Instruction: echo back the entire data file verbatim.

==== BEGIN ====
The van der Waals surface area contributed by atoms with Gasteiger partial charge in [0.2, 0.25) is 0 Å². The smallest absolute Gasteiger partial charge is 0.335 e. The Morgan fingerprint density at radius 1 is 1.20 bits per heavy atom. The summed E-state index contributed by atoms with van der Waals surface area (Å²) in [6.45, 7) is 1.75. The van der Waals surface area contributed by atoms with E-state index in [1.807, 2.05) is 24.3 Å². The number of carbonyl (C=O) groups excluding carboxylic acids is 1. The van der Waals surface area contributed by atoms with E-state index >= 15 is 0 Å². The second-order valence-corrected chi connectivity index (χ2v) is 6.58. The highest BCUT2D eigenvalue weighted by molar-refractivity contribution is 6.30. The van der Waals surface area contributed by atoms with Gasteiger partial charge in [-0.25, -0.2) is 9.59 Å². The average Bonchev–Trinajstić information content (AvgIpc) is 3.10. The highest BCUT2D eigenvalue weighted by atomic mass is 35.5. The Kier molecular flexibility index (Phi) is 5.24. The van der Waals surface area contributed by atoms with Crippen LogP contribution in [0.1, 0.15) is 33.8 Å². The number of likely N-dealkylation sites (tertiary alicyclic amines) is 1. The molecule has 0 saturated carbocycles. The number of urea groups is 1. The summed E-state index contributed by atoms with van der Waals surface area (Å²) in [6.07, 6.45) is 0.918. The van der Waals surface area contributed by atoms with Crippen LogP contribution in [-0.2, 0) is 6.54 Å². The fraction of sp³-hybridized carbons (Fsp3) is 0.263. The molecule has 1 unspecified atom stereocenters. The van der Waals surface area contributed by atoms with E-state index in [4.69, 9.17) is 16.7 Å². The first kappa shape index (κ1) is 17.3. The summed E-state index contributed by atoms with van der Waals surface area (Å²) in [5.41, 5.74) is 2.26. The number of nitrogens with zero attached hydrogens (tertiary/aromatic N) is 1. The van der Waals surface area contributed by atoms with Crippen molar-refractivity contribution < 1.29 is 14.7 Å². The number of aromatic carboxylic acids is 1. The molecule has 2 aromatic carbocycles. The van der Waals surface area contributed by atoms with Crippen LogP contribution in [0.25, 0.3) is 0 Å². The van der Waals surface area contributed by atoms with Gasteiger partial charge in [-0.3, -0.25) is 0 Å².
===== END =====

The van der Waals surface area contributed by atoms with Gasteiger partial charge in [0.2, 0.25) is 0 Å². The smallest absolute Gasteiger partial charge is 0.335 e. The Morgan fingerprint density at radius 1 is 1.20 bits per heavy atom. The summed E-state index contributed by atoms with van der Waals surface area (Å²) in [6.45, 7) is 1.75. The van der Waals surface area contributed by atoms with E-state index in [1.807, 2.05) is 24.3 Å². The number of carbonyl (C=O) groups excluding carboxylic acids is 1. The van der Waals surface area contributed by atoms with E-state index >= 15 is 0 Å². The second-order valence-corrected chi connectivity index (χ2v) is 6.58. The highest BCUT2D eigenvalue weighted by molar-refractivity contribution is 6.30. The van der Waals surface area contributed by atoms with Gasteiger partial charge in [-0.25, -0.2) is 9.59 Å². The average Bonchev–Trinajstić information content (AvgIpc) is 3.10. The highest BCUT2D eigenvalue weighted by atomic mass is 35.5. The Kier molecular flexibility index (Phi) is 5.24. The van der Waals surface area contributed by atoms with Crippen LogP contribution in [0.1, 0.15) is 33.8 Å². The number of likely N-dealkylation sites (tertiary alicyclic amines) is 1. The molecule has 0 saturated carbocycles. The number of urea groups is 1. The summed E-state index contributed by atoms with van der Waals surface area (Å²) in [6.07, 6.45) is 0.918. The van der Waals surface area contributed by atoms with Crippen LogP contribution in [-0.2, 0) is 6.54 Å². The fraction of sp³-hybridized carbons (Fsp3) is 0.263. The molecule has 1 unspecified atom stereocenters. The van der Waals surface area contributed by atoms with E-state index in [4.69, 9.17) is 16.7 Å². The first kappa shape index (κ1) is 17.3. The summed E-state index contributed by atoms with van der Waals surface area (Å²) in [5.41, 5.74) is 2.26. The number of nitrogens with zero attached hydrogens (tertiary/aromatic N) is 1. The van der Waals surface area contributed by atoms with Crippen molar-refractivity contribution < 1.29 is 14.7 Å². The number of aromatic carboxylic acids is 1. The molecule has 2 aromatic carbocycles. The van der Waals surface area contributed by atoms with Crippen LogP contribution in [0.25, 0.3) is 0 Å². The van der Waals surface area contributed by atoms with Gasteiger partial charge in [-0.3, -0.25) is 0 Å².